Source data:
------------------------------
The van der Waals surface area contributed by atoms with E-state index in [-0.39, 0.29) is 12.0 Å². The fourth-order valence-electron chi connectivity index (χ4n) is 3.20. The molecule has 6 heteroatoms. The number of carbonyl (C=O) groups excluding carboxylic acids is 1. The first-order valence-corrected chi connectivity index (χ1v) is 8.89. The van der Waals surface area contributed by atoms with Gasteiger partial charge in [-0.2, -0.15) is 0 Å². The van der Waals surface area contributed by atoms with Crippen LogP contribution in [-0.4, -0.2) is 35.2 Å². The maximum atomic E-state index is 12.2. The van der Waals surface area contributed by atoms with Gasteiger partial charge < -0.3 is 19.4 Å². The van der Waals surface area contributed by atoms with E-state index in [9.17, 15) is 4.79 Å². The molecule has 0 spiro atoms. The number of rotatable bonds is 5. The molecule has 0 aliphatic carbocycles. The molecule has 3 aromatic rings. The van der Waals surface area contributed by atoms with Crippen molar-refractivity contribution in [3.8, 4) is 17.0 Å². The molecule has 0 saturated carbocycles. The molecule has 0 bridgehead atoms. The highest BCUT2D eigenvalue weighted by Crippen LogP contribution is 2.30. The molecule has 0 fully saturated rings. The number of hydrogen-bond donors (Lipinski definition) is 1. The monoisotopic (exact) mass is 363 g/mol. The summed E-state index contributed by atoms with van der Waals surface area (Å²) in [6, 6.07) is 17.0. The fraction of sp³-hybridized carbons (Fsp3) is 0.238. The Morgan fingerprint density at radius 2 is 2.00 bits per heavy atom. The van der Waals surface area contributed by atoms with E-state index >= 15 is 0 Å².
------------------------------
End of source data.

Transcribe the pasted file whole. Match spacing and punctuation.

The van der Waals surface area contributed by atoms with E-state index in [-0.39, 0.29) is 12.0 Å². The fourth-order valence-electron chi connectivity index (χ4n) is 3.20. The molecule has 6 heteroatoms. The number of carbonyl (C=O) groups excluding carboxylic acids is 1. The first-order valence-corrected chi connectivity index (χ1v) is 8.89. The van der Waals surface area contributed by atoms with Gasteiger partial charge in [-0.2, -0.15) is 0 Å². The van der Waals surface area contributed by atoms with Crippen LogP contribution in [-0.4, -0.2) is 35.2 Å². The maximum atomic E-state index is 12.2. The van der Waals surface area contributed by atoms with Gasteiger partial charge < -0.3 is 19.4 Å². The van der Waals surface area contributed by atoms with E-state index in [9.17, 15) is 4.79 Å². The molecule has 0 spiro atoms. The number of rotatable bonds is 5. The molecule has 0 aliphatic carbocycles. The molecule has 3 aromatic rings. The van der Waals surface area contributed by atoms with Crippen molar-refractivity contribution in [3.8, 4) is 17.0 Å². The molecule has 0 saturated carbocycles. The molecule has 0 bridgehead atoms. The highest BCUT2D eigenvalue weighted by Crippen LogP contribution is 2.30. The molecule has 0 fully saturated rings. The number of hydrogen-bond donors (Lipinski definition) is 1. The monoisotopic (exact) mass is 363 g/mol. The summed E-state index contributed by atoms with van der Waals surface area (Å²) in [6, 6.07) is 17.0. The fraction of sp³-hybridized carbons (Fsp3) is 0.238. The Morgan fingerprint density at radius 2 is 2.00 bits per heavy atom. The van der Waals surface area contributed by atoms with E-state index >= 15 is 0 Å².